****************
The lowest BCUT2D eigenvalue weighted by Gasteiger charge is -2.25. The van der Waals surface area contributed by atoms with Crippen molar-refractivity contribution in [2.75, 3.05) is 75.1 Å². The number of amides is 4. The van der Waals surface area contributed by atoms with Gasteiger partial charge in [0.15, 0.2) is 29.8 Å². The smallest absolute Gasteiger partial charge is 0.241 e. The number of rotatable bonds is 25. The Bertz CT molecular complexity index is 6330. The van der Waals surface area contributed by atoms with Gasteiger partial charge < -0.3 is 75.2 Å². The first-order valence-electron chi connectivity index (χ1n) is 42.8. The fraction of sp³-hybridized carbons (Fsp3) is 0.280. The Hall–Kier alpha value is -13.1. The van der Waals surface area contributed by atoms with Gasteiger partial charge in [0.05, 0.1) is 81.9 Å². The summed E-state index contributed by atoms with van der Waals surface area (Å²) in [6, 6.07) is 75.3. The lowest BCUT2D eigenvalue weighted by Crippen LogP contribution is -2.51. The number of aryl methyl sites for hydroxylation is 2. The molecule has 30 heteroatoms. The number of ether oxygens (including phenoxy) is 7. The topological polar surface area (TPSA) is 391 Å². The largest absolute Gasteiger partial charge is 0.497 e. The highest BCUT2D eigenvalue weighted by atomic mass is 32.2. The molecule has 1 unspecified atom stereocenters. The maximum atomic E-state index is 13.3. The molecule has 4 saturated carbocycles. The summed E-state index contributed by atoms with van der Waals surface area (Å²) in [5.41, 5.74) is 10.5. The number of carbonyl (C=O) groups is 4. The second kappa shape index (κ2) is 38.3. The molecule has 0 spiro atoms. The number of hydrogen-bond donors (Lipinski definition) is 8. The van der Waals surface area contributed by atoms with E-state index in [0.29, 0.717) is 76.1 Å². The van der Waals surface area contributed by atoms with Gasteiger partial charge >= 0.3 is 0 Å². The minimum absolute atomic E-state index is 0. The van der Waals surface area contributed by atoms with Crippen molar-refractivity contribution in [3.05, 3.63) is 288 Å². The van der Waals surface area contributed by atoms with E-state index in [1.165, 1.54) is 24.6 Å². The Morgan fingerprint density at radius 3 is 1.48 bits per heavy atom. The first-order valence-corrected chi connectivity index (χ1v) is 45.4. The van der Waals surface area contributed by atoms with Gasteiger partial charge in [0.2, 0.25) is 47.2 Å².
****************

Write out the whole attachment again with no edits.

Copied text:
The lowest BCUT2D eigenvalue weighted by Gasteiger charge is -2.25. The van der Waals surface area contributed by atoms with Crippen molar-refractivity contribution in [2.75, 3.05) is 75.1 Å². The number of amides is 4. The van der Waals surface area contributed by atoms with Gasteiger partial charge in [0.15, 0.2) is 29.8 Å². The smallest absolute Gasteiger partial charge is 0.241 e. The number of rotatable bonds is 25. The Bertz CT molecular complexity index is 6330. The van der Waals surface area contributed by atoms with Gasteiger partial charge < -0.3 is 75.2 Å². The first-order valence-electron chi connectivity index (χ1n) is 42.8. The fraction of sp³-hybridized carbons (Fsp3) is 0.280. The Hall–Kier alpha value is -13.1. The van der Waals surface area contributed by atoms with Gasteiger partial charge in [0.05, 0.1) is 81.9 Å². The summed E-state index contributed by atoms with van der Waals surface area (Å²) in [6, 6.07) is 75.3. The lowest BCUT2D eigenvalue weighted by Crippen LogP contribution is -2.51. The number of aryl methyl sites for hydroxylation is 2. The molecule has 30 heteroatoms. The number of ether oxygens (including phenoxy) is 7. The topological polar surface area (TPSA) is 391 Å². The largest absolute Gasteiger partial charge is 0.497 e. The highest BCUT2D eigenvalue weighted by atomic mass is 32.2. The molecule has 1 unspecified atom stereocenters. The maximum atomic E-state index is 13.3. The molecule has 4 saturated carbocycles. The summed E-state index contributed by atoms with van der Waals surface area (Å²) in [5.41, 5.74) is 10.5. The number of carbonyl (C=O) groups is 4. The second kappa shape index (κ2) is 38.3. The molecule has 0 spiro atoms. The number of hydrogen-bond donors (Lipinski definition) is 8. The van der Waals surface area contributed by atoms with E-state index in [0.29, 0.717) is 76.1 Å². The van der Waals surface area contributed by atoms with Gasteiger partial charge >= 0.3 is 0 Å². The minimum absolute atomic E-state index is 0. The van der Waals surface area contributed by atoms with Crippen molar-refractivity contribution in [3.05, 3.63) is 288 Å². The van der Waals surface area contributed by atoms with E-state index in [1.165, 1.54) is 24.6 Å². The Morgan fingerprint density at radius 3 is 1.48 bits per heavy atom. The first-order valence-corrected chi connectivity index (χ1v) is 45.4. The van der Waals surface area contributed by atoms with Gasteiger partial charge in [0.2, 0.25) is 47.2 Å².